Technologies for Voice: Video and Multimedia Communication Supports for Self-Determination

Main Article Content

James R. Skouge
Mary L. Kelly


self-determination, technology, multi-media, video


Video and multimedia technologies that support the self-determination of persons with disabilities are explored in a series of three stories.  Young adults with disabilities clarify their values, visualize their futures, and speak for themselves, utilizing readily accessible consumer technologies.  Professionals and critical friends are challenged to re-tool their technology skills to keep up with people with disabilities who are making decisions that impact their own lives.

Abstract 156 | PDF Downloads 48 Word Downloads 18 Text Downloads 59


Agran, M., & Hughes, C. (2008). Asking student input: Students’ opinions regarding their individualized education program involvement. Career Development for Exceptional Individuals, 31(2), 69-76.

Algozzine, B., Browder, D., Karvonen, M., Test, D. W., & Wood, W. M. (2001). Effects of interventions to promote self-determination for individuals with disabilities. Review of Educational Research, 71, 219-277.

Ayers, K. M., & Langone, J. (2008). Video supports for teaching students with developmental disabilities and Autism: Twenty-five years of research and development. Journal of Special Education Technology, 23(3), 1-8.

Bandura, A. (1997). Self-efficacy: The exercise of control. New York: Freeman.

Bellini, S., & Akullian, J. (2007). A meta-analysis of video modeling and video self-modeling interventions for children and adolescents with autism spectrum disorders. Exceptional Children, 73, 264-287.

Bellini, S., & McConnell, L. L. (2010). Strength-based education programming for students with autism spectrum disorders: A case for video self-modeling. Preventing School Failure, 54, 220-227.

Delano, M. E. (2007). Video modeling interventions for individuals with Autism. Remedial and Special Education, 28(1), 33-42.

Dowrick, P. W. (1999). A review of self-modeling and related interventions. Applied and Preventative Psychology, 8, 23-39.

Dowrick, P. W., & Skouge, J. (2001). Creating futures: Potential of video empowerment in post-secondary education. Disability Studies Quarterly, 21(1), 49-64.

Held, M. S., Thoma, C. A., & Thomas, K. (2004). The John Jones Show: How one teacher facilitated self-determined transition planning for a young man with autism. Focus on Autism and Other Developmental Disabilities, 19(3), 177-188.

Hitchcock, C. H., Dowrick, P. W., & Prater, M. A. (2003). Video self-modeling intervention in school-based settings: A review. Remedial and Special Education, 24(1), 36-45.

Karvonen, M., Test, D. W., Wood, W. M., Browder, D., & Algozzine, B. (2004). Putting self-determination into practice. Exceptional Children, 71, 23-41.

Kelly, M. L. (2008). The use of multimedia technology to enhance self-determination skills & encourage student leadership in educational goal planning for post-secondary students with Asperger Syndrome (Doctoral dissertation). Available from ProQuest Dissertation and Thesis Database (ID No. 1500078991).

Kelly, M. L., Skouge, J., & Thomas, K. (2005). Utilizing multimedia tools to increase youth voice in special education planning meetings. Proceedings of the CSUN Technology and Persons with Disabilities International Conference, Los Angeles, CA.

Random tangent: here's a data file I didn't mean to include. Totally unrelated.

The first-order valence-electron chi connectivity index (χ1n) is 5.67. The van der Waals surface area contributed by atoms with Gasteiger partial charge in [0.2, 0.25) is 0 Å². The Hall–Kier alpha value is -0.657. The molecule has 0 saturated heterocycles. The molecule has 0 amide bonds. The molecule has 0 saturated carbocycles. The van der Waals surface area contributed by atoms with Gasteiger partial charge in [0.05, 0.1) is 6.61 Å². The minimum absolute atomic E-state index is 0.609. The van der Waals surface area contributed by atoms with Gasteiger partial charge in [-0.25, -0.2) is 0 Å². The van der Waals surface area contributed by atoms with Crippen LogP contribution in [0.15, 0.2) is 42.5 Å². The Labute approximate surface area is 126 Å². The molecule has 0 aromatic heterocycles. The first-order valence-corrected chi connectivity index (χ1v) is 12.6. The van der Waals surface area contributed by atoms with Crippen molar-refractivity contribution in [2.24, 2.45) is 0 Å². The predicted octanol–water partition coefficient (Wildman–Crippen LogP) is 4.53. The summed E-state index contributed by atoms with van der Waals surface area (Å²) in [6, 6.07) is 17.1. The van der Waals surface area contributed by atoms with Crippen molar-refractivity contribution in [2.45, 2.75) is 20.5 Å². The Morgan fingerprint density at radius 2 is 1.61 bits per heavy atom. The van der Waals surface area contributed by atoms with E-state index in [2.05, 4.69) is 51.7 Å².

Lancaster, P. E., Schumaker, J. B., & Deshler, D. D. (2002). The development and validation of an interactive hypermedia program for teaching a self-advocacy strategy to students with disabilities. Learning Disability Quarterly, 25, 277-302.

Mason, C., Field, S., & Sawilowsky, S. (2004). Implementation of self-determination activities and student participation in IEPs. Exceptional Children, 70, 441- 451.

McGahee, M., Mason, C., Wallace, T., & Jones, B. (2001). Student-led IEPs: A guide for student involvement. Arlington, VA: Council for Exceptional Children.

Meadan, H., Shelden, D. L., Apple, K., DeGrazia, R. L. (2010). Developing a long-term vision: A road map for students’ futures. Teaching Exceptional Children, 43(2), 8-14.

Mechling, L. C. (2005). The effect of instructor-created video programs to teach students with disabilities: A literature review. Journal of Special Education Technology, 20(2), 25-36.

NCLB (No Child Left Behind). (2001). Enhancing Education through Technology (Pub. L. No. 107–110 115 Stat. 1425 – Part D). Retrieved from the U.S. Dept. of Education website:
PCAST (President’s Council of Advisors on Science and Technology). (1997). Report to the President on the use of technology to strengthen K-12 education in the United States. Retrieved from

PCAST (2011). Report to the President: Prepare and inspire: K-12 education in science, technology, engineering, and math (STEM) for America’s future. Retrieved from:

Rose, D. H., & Meyer, A. (2005). The future is in the margins: The role of technology and disability in education reform. In D. H. Rose, A. Meyer, & C. Hitchcock (Eds.), The Universally Designed Classroom: Accessible Curriculum and Digital Technologies (pp. 13-35). Cambridge, MA: Harvard Education Press.

Skouge, J. R., Kelly, M. L., Roberts, K. D., Leake, D. W., Stodden, R. A. (2007). Technologies for self-determination for youth with developmental disabilities. Education and Training in Developmental Disabilities, 42, 475-482.

Test, D. W., Fowler, C. H., Brewer, D. M., & Wood, W. M. (2005). A content and methodological review of self-advocacy intervention studies. Exceptional Children, 72, 101-125.

Wehmeyer, M. L., Palmer, S. B., Williams-Diehm, K., Shogren, K. A., Davies, D. K., Stock, S. (2011). Technology and self-determination in transition planning: The impact of technology use in transition planning on student self-determination. Journal of Special Education Technology, 26(1), 13-24.